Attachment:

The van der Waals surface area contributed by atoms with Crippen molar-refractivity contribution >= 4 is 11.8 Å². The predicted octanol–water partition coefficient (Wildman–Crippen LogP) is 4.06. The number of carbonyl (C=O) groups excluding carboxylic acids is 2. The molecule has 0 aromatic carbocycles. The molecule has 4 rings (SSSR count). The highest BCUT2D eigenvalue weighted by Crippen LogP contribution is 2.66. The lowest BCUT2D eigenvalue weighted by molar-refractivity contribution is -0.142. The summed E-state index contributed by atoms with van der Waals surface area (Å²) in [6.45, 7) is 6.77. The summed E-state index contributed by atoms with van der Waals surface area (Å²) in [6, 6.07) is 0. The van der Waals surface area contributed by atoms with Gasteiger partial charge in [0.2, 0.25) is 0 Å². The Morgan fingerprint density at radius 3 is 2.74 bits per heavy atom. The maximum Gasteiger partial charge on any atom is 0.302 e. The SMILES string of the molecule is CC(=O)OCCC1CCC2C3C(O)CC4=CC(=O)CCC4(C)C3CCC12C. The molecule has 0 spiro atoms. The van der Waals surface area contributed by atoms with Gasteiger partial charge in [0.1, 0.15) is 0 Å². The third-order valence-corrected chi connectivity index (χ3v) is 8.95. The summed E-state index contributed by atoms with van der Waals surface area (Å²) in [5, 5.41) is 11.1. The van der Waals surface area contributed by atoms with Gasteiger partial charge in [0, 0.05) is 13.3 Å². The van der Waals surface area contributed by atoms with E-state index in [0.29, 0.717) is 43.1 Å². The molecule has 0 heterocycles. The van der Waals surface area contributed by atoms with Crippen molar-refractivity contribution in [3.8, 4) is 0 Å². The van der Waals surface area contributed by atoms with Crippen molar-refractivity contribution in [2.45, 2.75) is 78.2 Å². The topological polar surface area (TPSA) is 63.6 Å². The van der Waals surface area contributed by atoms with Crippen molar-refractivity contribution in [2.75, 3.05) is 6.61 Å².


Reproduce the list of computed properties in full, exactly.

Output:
The van der Waals surface area contributed by atoms with Crippen molar-refractivity contribution >= 4 is 11.8 Å². The predicted octanol–water partition coefficient (Wildman–Crippen LogP) is 4.06. The number of carbonyl (C=O) groups excluding carboxylic acids is 2. The molecule has 0 aromatic carbocycles. The molecule has 4 rings (SSSR count). The highest BCUT2D eigenvalue weighted by Crippen LogP contribution is 2.66. The lowest BCUT2D eigenvalue weighted by molar-refractivity contribution is -0.142. The summed E-state index contributed by atoms with van der Waals surface area (Å²) in [6.45, 7) is 6.77. The summed E-state index contributed by atoms with van der Waals surface area (Å²) in [6, 6.07) is 0. The van der Waals surface area contributed by atoms with Gasteiger partial charge in [0.2, 0.25) is 0 Å². The Morgan fingerprint density at radius 3 is 2.74 bits per heavy atom. The maximum Gasteiger partial charge on any atom is 0.302 e. The SMILES string of the molecule is CC(=O)OCCC1CCC2C3C(O)CC4=CC(=O)CCC4(C)C3CCC12C. The molecule has 0 spiro atoms. The van der Waals surface area contributed by atoms with Gasteiger partial charge in [0.1, 0.15) is 0 Å². The third-order valence-corrected chi connectivity index (χ3v) is 8.95. The summed E-state index contributed by atoms with van der Waals surface area (Å²) in [5, 5.41) is 11.1. The van der Waals surface area contributed by atoms with Gasteiger partial charge in [0, 0.05) is 13.3 Å². The van der Waals surface area contributed by atoms with E-state index in [0.29, 0.717) is 43.1 Å². The molecule has 0 heterocycles. The van der Waals surface area contributed by atoms with Crippen molar-refractivity contribution in [3.8, 4) is 0 Å². The van der Waals surface area contributed by atoms with Crippen molar-refractivity contribution in [2.45, 2.75) is 78.2 Å². The topological polar surface area (TPSA) is 63.6 Å². The van der Waals surface area contributed by atoms with Crippen molar-refractivity contribution in [2.75, 3.05) is 6.61 Å².